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Carol vs. Wassail

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Carolnoun

(architecture) lang=en.

Wassailnoun

A toast to health, usually on a festive occasion.

Carolnoun

A round dance.

Wassailnoun

The beverage served during a wassail, especially one made of ale or wine flavoured with spices, sugar, roasted apples, etc.

Carolnoun

A song of joy, exultation, or mirth; a lay.

‘The costly feast, the carol, and the dance.’; ‘It was the carol of a bird.’;

Wassailnoun

Revelry.

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Carolnoun

A song of praise of devotion; as, a Christmas or Easter carol.

‘Heard a carol, mournful, holy.’; ‘In the darkness sing your carol of high praise.’;

Wassailnoun

A festive or drinking song or glee.

Carolnoun

Joyful music, as of a song.

‘I heard the bells on Christmans DayTheir old, familiar carol play.’;

Wassailverb

(transitive) To toast, to drink to the health of another.

‘The next morning he much regretted the gusto with which he had wassailed the night before.’;

Carolnoun

A small closet or inclosure built against a window on the inner side, to sit in for study. The word was used as late as the 16th century. The term carrel, of the same has largely superseded its use.

‘A bay window may thus be called a carol.’;

Wassailverb

(intransitive) To drink wassail.

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Carolverb

To praise or celebrate in song.

‘The Shepherds at their festivalsCarol her goodness.’;

Wassailverb

To go from house to house at Christmastime, singing carols.

Carolverb

To sing, especially with joyful notes.

‘Hovering swans . . . carol sounds harmonious.’;

Wassailnoun

An ancient expression of good wishes on a festive occasion, especially in drinking to some one.

‘Geoffrey of Monmouth relates, on the authority of Walter Calenius, that this lady [Rowena], the daughter of Hengist, knelt down on the approach of the king, and, presenting him with a cup of wine, exclaimed, Lord king wæs heil, that is, literally, Health be to you.’;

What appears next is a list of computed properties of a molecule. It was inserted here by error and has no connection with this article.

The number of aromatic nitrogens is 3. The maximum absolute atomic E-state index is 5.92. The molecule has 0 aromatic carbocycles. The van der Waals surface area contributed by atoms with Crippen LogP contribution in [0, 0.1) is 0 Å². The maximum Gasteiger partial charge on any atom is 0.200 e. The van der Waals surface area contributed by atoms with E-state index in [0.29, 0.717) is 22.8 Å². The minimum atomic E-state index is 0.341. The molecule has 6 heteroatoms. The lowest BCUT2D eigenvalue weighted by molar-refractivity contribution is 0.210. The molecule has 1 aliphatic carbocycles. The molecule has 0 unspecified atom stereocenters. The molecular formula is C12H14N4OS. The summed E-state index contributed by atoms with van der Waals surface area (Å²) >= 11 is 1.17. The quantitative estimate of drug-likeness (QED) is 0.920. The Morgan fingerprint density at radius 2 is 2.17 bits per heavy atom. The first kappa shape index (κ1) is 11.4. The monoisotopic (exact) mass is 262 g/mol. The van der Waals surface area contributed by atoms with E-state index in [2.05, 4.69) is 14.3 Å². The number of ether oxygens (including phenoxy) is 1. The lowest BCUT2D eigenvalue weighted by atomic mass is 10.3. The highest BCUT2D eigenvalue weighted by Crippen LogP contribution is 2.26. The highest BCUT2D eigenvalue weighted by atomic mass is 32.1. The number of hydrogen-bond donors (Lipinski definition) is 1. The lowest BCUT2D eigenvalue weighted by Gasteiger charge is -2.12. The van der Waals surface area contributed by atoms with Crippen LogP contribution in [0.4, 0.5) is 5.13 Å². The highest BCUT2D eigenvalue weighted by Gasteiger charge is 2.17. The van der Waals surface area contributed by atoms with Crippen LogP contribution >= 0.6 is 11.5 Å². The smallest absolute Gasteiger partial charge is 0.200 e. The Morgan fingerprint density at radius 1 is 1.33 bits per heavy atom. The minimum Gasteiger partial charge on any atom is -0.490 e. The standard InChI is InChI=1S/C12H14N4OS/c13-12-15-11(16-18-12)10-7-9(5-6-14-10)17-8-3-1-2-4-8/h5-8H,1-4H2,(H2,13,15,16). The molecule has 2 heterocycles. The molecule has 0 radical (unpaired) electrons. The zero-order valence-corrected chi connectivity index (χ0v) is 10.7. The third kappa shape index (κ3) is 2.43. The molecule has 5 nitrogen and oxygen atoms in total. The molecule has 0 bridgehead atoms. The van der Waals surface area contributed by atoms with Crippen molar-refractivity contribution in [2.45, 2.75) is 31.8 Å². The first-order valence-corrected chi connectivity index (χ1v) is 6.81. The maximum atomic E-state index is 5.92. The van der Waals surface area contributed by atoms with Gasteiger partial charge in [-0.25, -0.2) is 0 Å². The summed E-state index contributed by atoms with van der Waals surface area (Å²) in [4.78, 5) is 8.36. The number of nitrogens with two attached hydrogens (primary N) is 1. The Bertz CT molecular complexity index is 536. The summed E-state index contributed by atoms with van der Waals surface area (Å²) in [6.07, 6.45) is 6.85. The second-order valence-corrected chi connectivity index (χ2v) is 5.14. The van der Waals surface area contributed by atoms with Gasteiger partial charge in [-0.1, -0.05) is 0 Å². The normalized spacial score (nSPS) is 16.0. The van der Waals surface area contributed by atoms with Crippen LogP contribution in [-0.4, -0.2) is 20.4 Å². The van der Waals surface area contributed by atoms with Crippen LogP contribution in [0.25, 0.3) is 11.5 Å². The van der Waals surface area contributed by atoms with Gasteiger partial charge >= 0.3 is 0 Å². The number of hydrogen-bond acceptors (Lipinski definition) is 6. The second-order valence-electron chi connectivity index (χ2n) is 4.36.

Carolverb

To sing; esp. to sing joyfully; to warble.

‘And carol of love's high praise.’; ‘The gray linnets carol from the hill.’;

Wassailnoun

An occasion on which such good wishes are expressed in drinking; a drinking bout; a carouse.

‘The king doth wake to-night and takes his rouse,Keeps wassail.’; ‘The victors abandoned themselves to feasting and wassail.’;

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Carolnoun

joyful religious song celebrating the birth of Christ

Wassailnoun

The liquor used for a wassail; esp., a beverage formerly much used in England at Christmas and other festivals, made of ale (or wine) flavored with spices, sugar, toast, roasted apples, etc.; - called also lamb's wool.

‘A jolly wassail bowl,A wassail of good ale.’;

Carolnoun

a joyful song (usually celebrating the birth of Christ)

Wassailnoun

A festive or drinking song or glee.

‘Have you done your wassail! 'T is a handsome, drowsy ditty, I'll assure you.’;

Carolverb

sing carols;

‘They went caroling on Christmas Day’;

Wassailadjective

Of or pertaining to wassail, or to a wassail; convivial; as, a wassail bowl.

Carolnoun

a religious folk song or popular hymn, particularly one associated with Christmas

‘we sang carols by candlelight’;

Wassailverb

To hold a wassail; to carouse.

‘Spending all the day, and good part of the night, in dancing, caroling, and wassailing.’;

Carolverb

sing or say (something) happily

‘‘Goodbye,’ he carolled’; ‘she was cheerfully carolling the words of the song’;

Wassailnoun

a punch made of sweetened ale or wine heated with spices and roasted apples; especially at Christmas

Carolverb

the activity of singing Christmas carols

‘a night of Christmas carolling was traditional’; ‘we carolled from door to door’;

Wassailverb

celebrate noisily, often indulging in drinking; engage in uproarious festivities;

‘The members of the wedding party made merry all night’; ‘Let's whoop it up--the boss is gone!’;

Wassailverb

propose a toast to;

‘Let us toast the birthday girl!’; ‘Let's drink to the New Year’;

Wassail

Wassail (, WOSS-əl, -⁠ayl, most likely from Old Norse ) is a beverage made from hot mulled cider and spices, drunk traditionally as an integral part of wassailing, an ancient English Yuletide drinking ritual and salutation either involved in door-to-door charity-giving or used to ensure a good cider apple harvest the following year.

‘ves heill’;

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